Eric Saint Georges
WEEKEND 4: FORT MASON
NOV 2-3, NORTH
San Francisco, CA 94109
As far as I can remember I have always been drawing and building things, but it is a workshop with the sculptor Petrus in 1978, which triggered my passion for sculpture. I loved the clay, the stone, the intimate contact with the material. At that time, I had just completed my education in electrical engineering. Rather than going right away to work, I applied to the “Ecole
Nationale Supérieure des Beaux Arts” in Paris, and studied drawing and sculpture there for two years, before spending several months with Petrus, from whom I learned the foundation of my clay technique. However, at the time, a career in art was not really an option for me (or so I thought) and I
went back to pursuing a career as an engineer. Eventually, in 2015, after 35 years with limited artistic activity, I finally decided to go back to art full time.
I watch the model, I feel the tension of her movement in my own body. With my knife I make bold cuts in the block of clay, trying to capture the essence of the pose. I have to work fast, keeping the energy flowing, and when I start to see some life emerging from the clay, I feel alive too...
I draw a few lines, quickly, sometimes with a couple of watercolor strokes. I do not think, just keep my focus on the model, enjoy the freedom of my hand moving, and the contact of the charcoal on the paper. Then, once in a while, the drawing is alive and I can feel the movement and the mood of the model,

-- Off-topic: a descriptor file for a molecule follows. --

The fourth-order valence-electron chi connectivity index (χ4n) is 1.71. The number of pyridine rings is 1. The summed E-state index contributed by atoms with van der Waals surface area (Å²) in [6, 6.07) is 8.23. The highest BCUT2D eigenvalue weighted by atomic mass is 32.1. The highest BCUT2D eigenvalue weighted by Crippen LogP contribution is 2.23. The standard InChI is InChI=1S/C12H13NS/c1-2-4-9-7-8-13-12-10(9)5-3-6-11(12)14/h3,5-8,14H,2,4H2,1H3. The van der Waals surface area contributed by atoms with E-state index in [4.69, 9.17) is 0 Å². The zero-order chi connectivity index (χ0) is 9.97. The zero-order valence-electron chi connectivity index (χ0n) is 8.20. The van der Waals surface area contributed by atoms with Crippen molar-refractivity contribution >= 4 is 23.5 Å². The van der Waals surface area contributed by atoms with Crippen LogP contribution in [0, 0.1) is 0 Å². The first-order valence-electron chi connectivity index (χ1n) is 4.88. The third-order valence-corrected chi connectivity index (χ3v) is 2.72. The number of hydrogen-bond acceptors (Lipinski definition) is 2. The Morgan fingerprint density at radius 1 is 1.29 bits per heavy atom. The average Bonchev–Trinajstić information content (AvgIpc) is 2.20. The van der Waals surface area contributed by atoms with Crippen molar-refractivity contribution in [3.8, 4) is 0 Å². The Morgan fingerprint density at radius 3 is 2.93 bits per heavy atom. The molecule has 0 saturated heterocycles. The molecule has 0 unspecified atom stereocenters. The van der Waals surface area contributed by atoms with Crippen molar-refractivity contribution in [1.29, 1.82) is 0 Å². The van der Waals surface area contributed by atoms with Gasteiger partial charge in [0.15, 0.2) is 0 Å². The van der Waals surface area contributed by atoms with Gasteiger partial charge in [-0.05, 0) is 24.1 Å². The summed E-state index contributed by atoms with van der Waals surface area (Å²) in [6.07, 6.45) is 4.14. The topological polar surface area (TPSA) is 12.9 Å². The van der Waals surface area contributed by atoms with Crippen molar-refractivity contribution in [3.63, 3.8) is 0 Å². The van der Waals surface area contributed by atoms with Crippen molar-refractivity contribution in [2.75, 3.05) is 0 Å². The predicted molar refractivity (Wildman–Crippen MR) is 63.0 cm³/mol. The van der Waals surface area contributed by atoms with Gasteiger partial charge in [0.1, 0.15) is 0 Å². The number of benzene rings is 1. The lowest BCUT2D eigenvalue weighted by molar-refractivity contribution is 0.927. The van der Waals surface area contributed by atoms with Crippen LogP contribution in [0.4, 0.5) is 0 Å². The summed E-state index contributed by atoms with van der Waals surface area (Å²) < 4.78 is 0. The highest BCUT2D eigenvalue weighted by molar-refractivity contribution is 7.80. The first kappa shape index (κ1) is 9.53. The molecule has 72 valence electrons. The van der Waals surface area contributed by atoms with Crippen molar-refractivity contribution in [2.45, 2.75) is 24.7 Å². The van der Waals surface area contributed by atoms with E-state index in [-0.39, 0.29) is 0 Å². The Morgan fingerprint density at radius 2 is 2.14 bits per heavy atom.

and I see that I have nothing to add to it and that if do, it is going to ruin it...
My main focus is on figurative sculpture and drawing. In my drawings I like to combine charcoal, ink and watercolor, which allow me to work quickly, my main interest being to capture life and energy in as spontaneous and raw a manner as possible. I draw almost exclusively from life, my preference being very short poses. I do not try to tell a story as much as to capture the moment, the pose, the movement, the mood. While I enjoy carving once a while a stone or a beautiful piece of wood, I create most of my sculptures in clay, either from life or from my life drawings. I then cast them in bronze, which is time consuming but very rewarding.
I spend now my time between my studio in Los Gatos (CA), various life drawing sessions in the Bay area, the West Valley College foundry and teaching life drawing and sculpture.